The defection of Syrian Prime Minister Riyad Hijab this week is the latest blow to President Bashir Assad's increasingly desperate struggle to remain in office. Mr. Hijab was the highest-ranking Sunni member of the government, which is dominated by Mr. Assad's minority Alawite sect, as well as the highest-ranking government official to renounce his position so far. While the departure is not expected to cause the government to collapse, it does signal a weakening of the Sunni majority's loyalty to Assad regime.
Mr. Hijab was forced to take the job virtually at gunpoint in June, largely in order to buttress Mr. Assad's claim to represent all of Syria's ethnic and religious groups. Yet the former prime minister was a reluctant collaborator from the start, and he was never a member of Mr. Assad's inner circle. With his escape across the Jordanian border under cover of darkness Monday, Mr. Hijab joined a growing number of Syrian political and military officials who have joined the opposition.
Meanwhile, Syria sinks deeper into chaos and civil war. Over the weekend, Mr. Assad escalated attacks on opposition fighters in neighborhoods in the capital, Damascus, and in Allepo, Syria's second largest city and commercial hub. Both areas until now had been largely spared the worst of the fighting. That Mr. Assad has now called in jet aircraft and attack helicopters to pound rebel strongholds in populated areas shows that his has no qualms about killing as many of his own people as necessary to stay in power.
The fighting has precipitated a flood of refugees caught in the crossfire as they seek to flee into neighboring countries. Opposition groups claim the civilian death toll is now more than 20,000. Those who manage to cross into Turkey or Jordan find themselves crowded into sprawling refugee camps where their growing numbers represent a humanitarian disaster in the making.
The U.S. is working with Turkey and Jordan to provide medical supplies and other relief assistance, but it has shied away from direct involvement in providing the rebels with arms and munitions. That issue is being handled by Turkey and the Gulf Arab states, mainly Saudi Arabia and Qatar. For a variety of diplomatic and political considerations, this is not a conflict the U.S. should want its fingerprints all over. Though the Obama administration insists Mr. Assad's days are numbered, the U.S. must avoid rushing into another Mideast conflict unless there's a compelling reason for intervention, such as the possibility Mr. Assad might lose control over his chemical weapons stocks or decide to use them against his opponents. This is not like Libya, where a fairly cohesive group of rebels was confronting the regime in a conventional military conflict with discernible battles and fronts. In Syria, the fighting is as diffuse as the rebel groups and their motivations.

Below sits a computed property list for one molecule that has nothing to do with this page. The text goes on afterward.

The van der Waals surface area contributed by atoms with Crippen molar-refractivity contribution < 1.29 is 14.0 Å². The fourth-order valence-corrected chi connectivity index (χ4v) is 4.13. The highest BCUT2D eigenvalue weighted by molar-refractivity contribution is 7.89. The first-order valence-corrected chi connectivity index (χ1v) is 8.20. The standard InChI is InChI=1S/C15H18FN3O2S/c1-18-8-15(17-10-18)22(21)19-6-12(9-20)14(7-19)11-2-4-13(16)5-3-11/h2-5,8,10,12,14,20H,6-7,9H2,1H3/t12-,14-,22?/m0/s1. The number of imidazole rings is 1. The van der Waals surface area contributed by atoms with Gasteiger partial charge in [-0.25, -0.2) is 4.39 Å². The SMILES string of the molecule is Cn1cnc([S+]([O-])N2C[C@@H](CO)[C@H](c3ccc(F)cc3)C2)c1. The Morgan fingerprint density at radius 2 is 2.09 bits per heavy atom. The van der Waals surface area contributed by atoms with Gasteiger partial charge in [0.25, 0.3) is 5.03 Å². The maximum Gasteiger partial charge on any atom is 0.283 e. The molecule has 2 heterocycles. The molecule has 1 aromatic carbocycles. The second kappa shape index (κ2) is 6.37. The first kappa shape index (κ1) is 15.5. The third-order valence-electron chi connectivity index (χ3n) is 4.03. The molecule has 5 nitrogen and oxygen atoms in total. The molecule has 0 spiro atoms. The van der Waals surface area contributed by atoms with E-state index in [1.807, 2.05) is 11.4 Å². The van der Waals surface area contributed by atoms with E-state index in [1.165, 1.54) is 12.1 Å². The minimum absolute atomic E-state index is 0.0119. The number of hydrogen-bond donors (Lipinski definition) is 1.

Given the unpredictable course of the conflict, the U.S. needs to start planning now for what comes after Mr. Assad has departed the scene, and there are some indications that it is doing so. The worst-case scenario would be a collapse into anarchy as former allies among the opposition turn on each other. That's essentially what happened in Afghanistan after the Soviets departed, and more recently in Iraq after the fall of Saddam Hussein. Both those civil conflicts claimed more lives than did the wars that preceded them, and we would be well advised not to get in the middle of something like that again.
Our goal should be maintaining basic health and municipal services, restarting the economy and avoiding a dangerous power vacuum that could open the door to sectarian strife. And the U.S. should help the new government repatriate the thousands of refugees driven out of the country by Mr. Assad's brutality.
Ultimately, it will be up to the Syrians to decide what kind of country they want for themselves and their children. The U.S. and its partners in the region should be ready to help by being ready to offer whatever assistance they can.Copyright © 2015, The Baltimore Sun